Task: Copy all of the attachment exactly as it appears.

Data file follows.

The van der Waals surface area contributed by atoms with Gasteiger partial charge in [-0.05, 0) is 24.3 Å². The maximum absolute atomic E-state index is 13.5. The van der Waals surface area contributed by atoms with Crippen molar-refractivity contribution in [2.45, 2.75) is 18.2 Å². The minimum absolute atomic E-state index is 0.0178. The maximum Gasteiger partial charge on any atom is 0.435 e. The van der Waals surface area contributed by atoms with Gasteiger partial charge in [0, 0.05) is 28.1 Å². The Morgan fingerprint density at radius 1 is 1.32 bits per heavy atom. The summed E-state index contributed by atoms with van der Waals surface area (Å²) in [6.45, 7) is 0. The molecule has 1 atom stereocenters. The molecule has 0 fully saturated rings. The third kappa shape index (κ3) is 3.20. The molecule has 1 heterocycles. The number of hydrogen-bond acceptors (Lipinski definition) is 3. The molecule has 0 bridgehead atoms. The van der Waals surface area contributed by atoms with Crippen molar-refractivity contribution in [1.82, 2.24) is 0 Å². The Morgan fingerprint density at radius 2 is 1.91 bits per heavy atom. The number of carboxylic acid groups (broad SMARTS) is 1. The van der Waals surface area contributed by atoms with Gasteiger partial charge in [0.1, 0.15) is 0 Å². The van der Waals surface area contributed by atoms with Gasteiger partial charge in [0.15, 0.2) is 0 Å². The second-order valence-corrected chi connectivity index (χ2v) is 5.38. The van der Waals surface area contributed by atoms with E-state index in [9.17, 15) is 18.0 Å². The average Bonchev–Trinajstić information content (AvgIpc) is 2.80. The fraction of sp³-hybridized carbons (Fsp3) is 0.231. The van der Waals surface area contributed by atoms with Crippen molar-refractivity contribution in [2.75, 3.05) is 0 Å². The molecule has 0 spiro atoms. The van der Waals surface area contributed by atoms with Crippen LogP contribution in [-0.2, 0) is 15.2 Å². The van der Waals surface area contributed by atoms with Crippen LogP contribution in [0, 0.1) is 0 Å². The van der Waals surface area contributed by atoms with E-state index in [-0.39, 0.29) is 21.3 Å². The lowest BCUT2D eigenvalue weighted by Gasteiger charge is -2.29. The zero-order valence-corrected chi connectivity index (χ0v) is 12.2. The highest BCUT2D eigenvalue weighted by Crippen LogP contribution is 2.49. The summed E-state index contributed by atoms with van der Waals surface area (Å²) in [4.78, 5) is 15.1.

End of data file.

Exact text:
The van der Waals surface area contributed by atoms with Gasteiger partial charge in [-0.05, 0) is 24.3 Å². The maximum absolute atomic E-state index is 13.5. The van der Waals surface area contributed by atoms with Crippen molar-refractivity contribution in [2.45, 2.75) is 18.2 Å². The minimum absolute atomic E-state index is 0.0178. The maximum Gasteiger partial charge on any atom is 0.435 e. The van der Waals surface area contributed by atoms with Gasteiger partial charge in [0, 0.05) is 28.1 Å². The Morgan fingerprint density at radius 1 is 1.32 bits per heavy atom. The summed E-state index contributed by atoms with van der Waals surface area (Å²) in [6.45, 7) is 0. The molecule has 1 atom stereocenters. The molecule has 0 fully saturated rings. The third kappa shape index (κ3) is 3.20. The molecule has 1 heterocycles. The number of hydrogen-bond acceptors (Lipinski definition) is 3. The molecule has 0 bridgehead atoms. The van der Waals surface area contributed by atoms with Crippen molar-refractivity contribution in [1.82, 2.24) is 0 Å². The Morgan fingerprint density at radius 2 is 1.91 bits per heavy atom. The number of carboxylic acid groups (broad SMARTS) is 1. The van der Waals surface area contributed by atoms with Gasteiger partial charge in [0.1, 0.15) is 0 Å². The van der Waals surface area contributed by atoms with Gasteiger partial charge in [0.15, 0.2) is 0 Å². The second-order valence-corrected chi connectivity index (χ2v) is 5.38. The van der Waals surface area contributed by atoms with E-state index in [9.17, 15) is 18.0 Å². The average Bonchev–Trinajstić information content (AvgIpc) is 2.80. The fraction of sp³-hybridized carbons (Fsp3) is 0.231. The van der Waals surface area contributed by atoms with Crippen molar-refractivity contribution in [2.75, 3.05) is 0 Å². The molecule has 0 spiro atoms. The van der Waals surface area contributed by atoms with Crippen LogP contribution in [-0.2, 0) is 15.2 Å². The van der Waals surface area contributed by atoms with Crippen LogP contribution in [0, 0.1) is 0 Å². The van der Waals surface area contributed by atoms with E-state index in [-0.39, 0.29) is 21.3 Å². The lowest BCUT2D eigenvalue weighted by Gasteiger charge is -2.29. The zero-order valence-corrected chi connectivity index (χ0v) is 12.2. The highest BCUT2D eigenvalue weighted by Crippen LogP contribution is 2.49. The summed E-state index contributed by atoms with van der Waals surface area (Å²) in [4.78, 5) is 15.1.